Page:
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The story picks up right after The Legacy of the Bones, with D.I Amaia Salazar chasing the network of criminals that has been targeting the families of the Baztán valley for decades, and with her personal struggle with the handsome Judge Marquina. Even though I found the second novel in the series a real page-turner, Ofrenda a la tormeta despite its necessity to give closure to the story, does not equal The Legacy of the Bones in holding the reader’s attention. As Salazar tries to solve the case, her past comes to haunt her one more time in the form of dreams that become an over-used resource by Redondo, making me skip whole paragraphs without having any troubles following the story afterwards.

The novel’s strength lies in the cryptic combination of Amaia’s personal and professional struggles, as her husband James takes a secondary role, and her relationship with her son Ibai no longer plays such a big role in the creation of her own identity, which is to thank after the obsession with motherhood that plagued the previous novel. Instead, Amaia’s relationship with Judge Marquina takes a central role, making Salazar question the decisions that have shaped her life until she met him. However, Redondo does not offer a fresh take on female desire in crime fiction, and Amaia’s infatuation with the Judge takes a darker turn – no spoilers! – that will become the most remarkable struggle of the novel. As for the closure, the Baztán readers will get it as all the events from previous novels – that Redondo wisely brings up again with a few sentences – are tied together.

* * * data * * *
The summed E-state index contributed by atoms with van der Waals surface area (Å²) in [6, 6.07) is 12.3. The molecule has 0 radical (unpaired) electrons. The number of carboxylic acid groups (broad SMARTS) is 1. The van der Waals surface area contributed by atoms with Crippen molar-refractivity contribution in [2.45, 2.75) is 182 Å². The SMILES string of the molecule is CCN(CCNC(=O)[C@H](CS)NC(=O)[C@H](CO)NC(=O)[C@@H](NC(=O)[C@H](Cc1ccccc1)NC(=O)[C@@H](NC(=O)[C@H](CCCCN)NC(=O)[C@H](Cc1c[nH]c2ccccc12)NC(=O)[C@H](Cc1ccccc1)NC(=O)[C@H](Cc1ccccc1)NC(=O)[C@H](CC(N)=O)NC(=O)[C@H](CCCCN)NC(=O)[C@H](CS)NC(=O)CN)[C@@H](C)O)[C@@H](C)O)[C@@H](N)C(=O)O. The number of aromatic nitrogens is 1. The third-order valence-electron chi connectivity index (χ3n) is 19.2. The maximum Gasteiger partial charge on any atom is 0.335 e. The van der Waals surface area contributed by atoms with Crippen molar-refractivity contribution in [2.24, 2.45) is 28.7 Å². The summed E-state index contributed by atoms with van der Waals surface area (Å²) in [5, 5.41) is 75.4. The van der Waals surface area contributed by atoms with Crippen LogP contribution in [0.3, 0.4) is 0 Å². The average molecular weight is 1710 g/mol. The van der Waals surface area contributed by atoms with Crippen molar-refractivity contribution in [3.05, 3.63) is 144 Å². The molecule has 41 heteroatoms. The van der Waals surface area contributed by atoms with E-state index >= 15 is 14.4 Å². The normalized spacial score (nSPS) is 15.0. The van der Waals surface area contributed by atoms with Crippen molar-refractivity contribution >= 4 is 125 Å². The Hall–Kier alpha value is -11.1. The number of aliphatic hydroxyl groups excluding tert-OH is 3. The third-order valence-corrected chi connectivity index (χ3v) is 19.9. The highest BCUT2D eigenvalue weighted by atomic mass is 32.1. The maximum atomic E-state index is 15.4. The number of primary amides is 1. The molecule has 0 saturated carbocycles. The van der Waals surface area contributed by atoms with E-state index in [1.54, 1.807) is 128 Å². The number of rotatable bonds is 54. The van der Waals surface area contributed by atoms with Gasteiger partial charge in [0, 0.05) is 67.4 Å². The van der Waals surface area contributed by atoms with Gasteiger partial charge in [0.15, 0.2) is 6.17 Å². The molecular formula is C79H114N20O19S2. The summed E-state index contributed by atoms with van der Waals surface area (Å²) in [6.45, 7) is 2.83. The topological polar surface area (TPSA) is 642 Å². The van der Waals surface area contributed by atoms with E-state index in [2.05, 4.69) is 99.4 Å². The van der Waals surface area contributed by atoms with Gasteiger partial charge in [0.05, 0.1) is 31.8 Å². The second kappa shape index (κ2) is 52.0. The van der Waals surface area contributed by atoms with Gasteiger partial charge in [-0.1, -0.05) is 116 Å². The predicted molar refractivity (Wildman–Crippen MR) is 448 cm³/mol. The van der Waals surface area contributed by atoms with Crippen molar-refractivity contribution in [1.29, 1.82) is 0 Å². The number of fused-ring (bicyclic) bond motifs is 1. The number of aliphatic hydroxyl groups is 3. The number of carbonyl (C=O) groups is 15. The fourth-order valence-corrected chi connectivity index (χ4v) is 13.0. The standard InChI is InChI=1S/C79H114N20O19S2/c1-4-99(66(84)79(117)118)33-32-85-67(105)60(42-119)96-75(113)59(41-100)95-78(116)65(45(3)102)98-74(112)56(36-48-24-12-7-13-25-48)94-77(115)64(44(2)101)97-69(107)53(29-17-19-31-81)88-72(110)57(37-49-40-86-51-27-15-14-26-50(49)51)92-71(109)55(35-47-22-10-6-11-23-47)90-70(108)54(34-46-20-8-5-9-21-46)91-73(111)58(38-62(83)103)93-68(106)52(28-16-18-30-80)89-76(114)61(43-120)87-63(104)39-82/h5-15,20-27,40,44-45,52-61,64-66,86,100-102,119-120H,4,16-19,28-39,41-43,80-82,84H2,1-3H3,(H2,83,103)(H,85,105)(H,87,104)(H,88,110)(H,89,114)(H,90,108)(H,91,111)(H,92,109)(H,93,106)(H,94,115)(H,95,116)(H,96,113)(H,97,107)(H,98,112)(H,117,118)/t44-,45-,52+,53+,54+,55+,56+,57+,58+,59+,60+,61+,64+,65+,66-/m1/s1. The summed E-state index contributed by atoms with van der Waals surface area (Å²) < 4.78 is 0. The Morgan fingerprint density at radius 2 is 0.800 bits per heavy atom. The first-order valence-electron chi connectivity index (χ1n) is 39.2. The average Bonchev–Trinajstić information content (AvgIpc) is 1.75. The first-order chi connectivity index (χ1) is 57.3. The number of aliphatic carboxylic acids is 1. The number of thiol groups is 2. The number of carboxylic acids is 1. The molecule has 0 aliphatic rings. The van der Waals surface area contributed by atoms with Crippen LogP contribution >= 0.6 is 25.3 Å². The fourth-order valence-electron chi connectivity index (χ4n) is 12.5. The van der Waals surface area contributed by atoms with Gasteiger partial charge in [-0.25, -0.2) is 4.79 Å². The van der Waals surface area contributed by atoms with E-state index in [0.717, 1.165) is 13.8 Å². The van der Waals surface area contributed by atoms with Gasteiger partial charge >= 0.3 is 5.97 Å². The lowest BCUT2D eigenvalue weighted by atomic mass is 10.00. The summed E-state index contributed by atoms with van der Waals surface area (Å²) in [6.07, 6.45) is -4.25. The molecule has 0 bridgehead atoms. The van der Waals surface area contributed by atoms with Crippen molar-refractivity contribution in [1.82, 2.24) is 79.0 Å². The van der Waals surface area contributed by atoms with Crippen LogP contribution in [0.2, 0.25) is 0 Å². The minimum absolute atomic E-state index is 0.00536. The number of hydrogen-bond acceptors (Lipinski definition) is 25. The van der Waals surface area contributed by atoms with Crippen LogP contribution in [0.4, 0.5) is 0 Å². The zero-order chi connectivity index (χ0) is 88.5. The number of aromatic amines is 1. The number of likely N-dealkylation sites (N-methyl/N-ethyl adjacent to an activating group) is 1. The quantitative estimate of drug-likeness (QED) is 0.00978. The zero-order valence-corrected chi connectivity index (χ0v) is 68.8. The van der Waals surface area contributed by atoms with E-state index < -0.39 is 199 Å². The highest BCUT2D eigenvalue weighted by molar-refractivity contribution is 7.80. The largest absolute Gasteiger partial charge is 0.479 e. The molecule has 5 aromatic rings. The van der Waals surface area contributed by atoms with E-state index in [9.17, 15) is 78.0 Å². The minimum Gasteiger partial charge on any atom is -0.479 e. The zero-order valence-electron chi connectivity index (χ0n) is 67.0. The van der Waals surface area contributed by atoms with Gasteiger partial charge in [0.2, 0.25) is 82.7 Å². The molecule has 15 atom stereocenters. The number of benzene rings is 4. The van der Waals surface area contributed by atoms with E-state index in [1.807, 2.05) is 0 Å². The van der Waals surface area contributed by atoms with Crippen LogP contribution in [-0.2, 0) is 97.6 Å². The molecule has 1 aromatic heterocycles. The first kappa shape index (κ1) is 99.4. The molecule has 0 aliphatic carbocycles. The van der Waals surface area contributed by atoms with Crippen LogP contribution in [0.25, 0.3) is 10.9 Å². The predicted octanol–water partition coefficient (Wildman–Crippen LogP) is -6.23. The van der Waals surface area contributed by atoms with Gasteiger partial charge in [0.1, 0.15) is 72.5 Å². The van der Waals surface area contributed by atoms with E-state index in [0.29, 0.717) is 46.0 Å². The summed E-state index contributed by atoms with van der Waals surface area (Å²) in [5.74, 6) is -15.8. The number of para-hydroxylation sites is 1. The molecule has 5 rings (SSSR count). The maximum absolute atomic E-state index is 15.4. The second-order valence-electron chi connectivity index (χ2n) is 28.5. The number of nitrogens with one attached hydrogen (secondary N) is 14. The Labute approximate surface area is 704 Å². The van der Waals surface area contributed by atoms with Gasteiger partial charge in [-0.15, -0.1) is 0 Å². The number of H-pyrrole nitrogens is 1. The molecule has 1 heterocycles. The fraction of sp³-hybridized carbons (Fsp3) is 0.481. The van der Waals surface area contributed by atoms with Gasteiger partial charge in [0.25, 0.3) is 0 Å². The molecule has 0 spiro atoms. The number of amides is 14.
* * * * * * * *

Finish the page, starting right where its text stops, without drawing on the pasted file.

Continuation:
I was very, very disappointed by Ofrenda a la tormenta as the final installment in the most successful crime series in 21st century Spain. Questioned by a few fellow crime readers here, I had to admit that The Invisible Guardian is a good book, The Legacy of the Bones is a great one, but Ofrenda a la tormenta makes for a very poor ending. I think my main problem relied on how Redondo tells the story, and how Amaia’s issues with her mother, as well as her nightmares became tiring narrative strategies that tried to move the plot forward connecting Salazar’s past and present. However, I had no problem finishing the book, and I highly recommend it to anyone who has read the two previous installments as a way of finding closure.

As a Spanish crime fiction reader, I must say that I am really happy that Redondo’s books are also enjoying some success in more than 30 countries now. The novels have changed the way many people in this country perceive crime fiction, especially written by women. Even though the novels were a bit expensive (20€ each!), the publishers also released cheaper paperback editions and most local and public libraries have them as well. In an effort to expand the series’ success, a film adaptation combining the three novels is to be released the 3rd of March 2017, with Basque actress Marta Etura starring as Amaia. Here’s the trailer in Spanish. No spoilers!